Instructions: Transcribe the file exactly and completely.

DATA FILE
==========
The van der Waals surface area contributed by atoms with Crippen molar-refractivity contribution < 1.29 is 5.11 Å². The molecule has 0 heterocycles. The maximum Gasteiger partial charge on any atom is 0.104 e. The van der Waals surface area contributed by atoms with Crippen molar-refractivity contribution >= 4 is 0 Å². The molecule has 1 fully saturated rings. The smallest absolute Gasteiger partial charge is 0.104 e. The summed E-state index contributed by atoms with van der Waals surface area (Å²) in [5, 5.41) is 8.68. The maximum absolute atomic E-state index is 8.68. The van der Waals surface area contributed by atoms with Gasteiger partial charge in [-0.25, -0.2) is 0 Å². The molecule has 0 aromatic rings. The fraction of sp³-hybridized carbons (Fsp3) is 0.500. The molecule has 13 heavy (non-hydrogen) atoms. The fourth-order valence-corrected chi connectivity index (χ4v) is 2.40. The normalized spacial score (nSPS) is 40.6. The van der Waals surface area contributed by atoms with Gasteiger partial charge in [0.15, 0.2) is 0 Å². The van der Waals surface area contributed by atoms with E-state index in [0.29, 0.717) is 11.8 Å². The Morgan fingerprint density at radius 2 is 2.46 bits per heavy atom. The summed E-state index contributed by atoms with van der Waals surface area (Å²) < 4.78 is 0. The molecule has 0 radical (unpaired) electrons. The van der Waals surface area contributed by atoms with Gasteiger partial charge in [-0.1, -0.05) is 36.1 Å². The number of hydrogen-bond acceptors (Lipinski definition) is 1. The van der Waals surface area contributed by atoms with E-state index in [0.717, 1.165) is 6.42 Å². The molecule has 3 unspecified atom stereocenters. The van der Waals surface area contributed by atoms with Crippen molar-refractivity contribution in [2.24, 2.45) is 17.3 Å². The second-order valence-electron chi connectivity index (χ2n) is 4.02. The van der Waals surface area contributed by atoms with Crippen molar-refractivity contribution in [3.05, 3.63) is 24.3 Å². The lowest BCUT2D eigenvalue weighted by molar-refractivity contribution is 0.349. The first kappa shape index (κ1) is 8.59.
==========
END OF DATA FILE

The van der Waals surface area contributed by atoms with Crippen molar-refractivity contribution < 1.29 is 5.11 Å². The molecule has 0 heterocycles. The maximum Gasteiger partial charge on any atom is 0.104 e. The van der Waals surface area contributed by atoms with Crippen molar-refractivity contribution >= 4 is 0 Å². The molecule has 1 fully saturated rings. The smallest absolute Gasteiger partial charge is 0.104 e. The summed E-state index contributed by atoms with van der Waals surface area (Å²) in [5, 5.41) is 8.68. The maximum absolute atomic E-state index is 8.68. The van der Waals surface area contributed by atoms with Gasteiger partial charge in [-0.25, -0.2) is 0 Å². The molecule has 0 aromatic rings. The fraction of sp³-hybridized carbons (Fsp3) is 0.500. The molecule has 13 heavy (non-hydrogen) atoms. The fourth-order valence-corrected chi connectivity index (χ4v) is 2.40. The normalized spacial score (nSPS) is 40.6. The van der Waals surface area contributed by atoms with Gasteiger partial charge in [0.15, 0.2) is 0 Å². The van der Waals surface area contributed by atoms with E-state index in [0.29, 0.717) is 11.8 Å². The Morgan fingerprint density at radius 2 is 2.46 bits per heavy atom. The summed E-state index contributed by atoms with van der Waals surface area (Å²) < 4.78 is 0. The molecule has 0 radical (unpaired) electrons. The van der Waals surface area contributed by atoms with Gasteiger partial charge in [-0.1, -0.05) is 36.1 Å². The number of hydrogen-bond acceptors (Lipinski definition) is 1. The van der Waals surface area contributed by atoms with E-state index in [0.717, 1.165) is 6.42 Å². The molecule has 3 unspecified atom stereocenters. The van der Waals surface area contributed by atoms with Crippen molar-refractivity contribution in [2.24, 2.45) is 17.3 Å². The second-order valence-electron chi connectivity index (χ2n) is 4.02. The van der Waals surface area contributed by atoms with Crippen molar-refractivity contribution in [3.05, 3.63) is 24.3 Å². The lowest BCUT2D eigenvalue weighted by molar-refractivity contribution is 0.349. The first kappa shape index (κ1) is 8.59.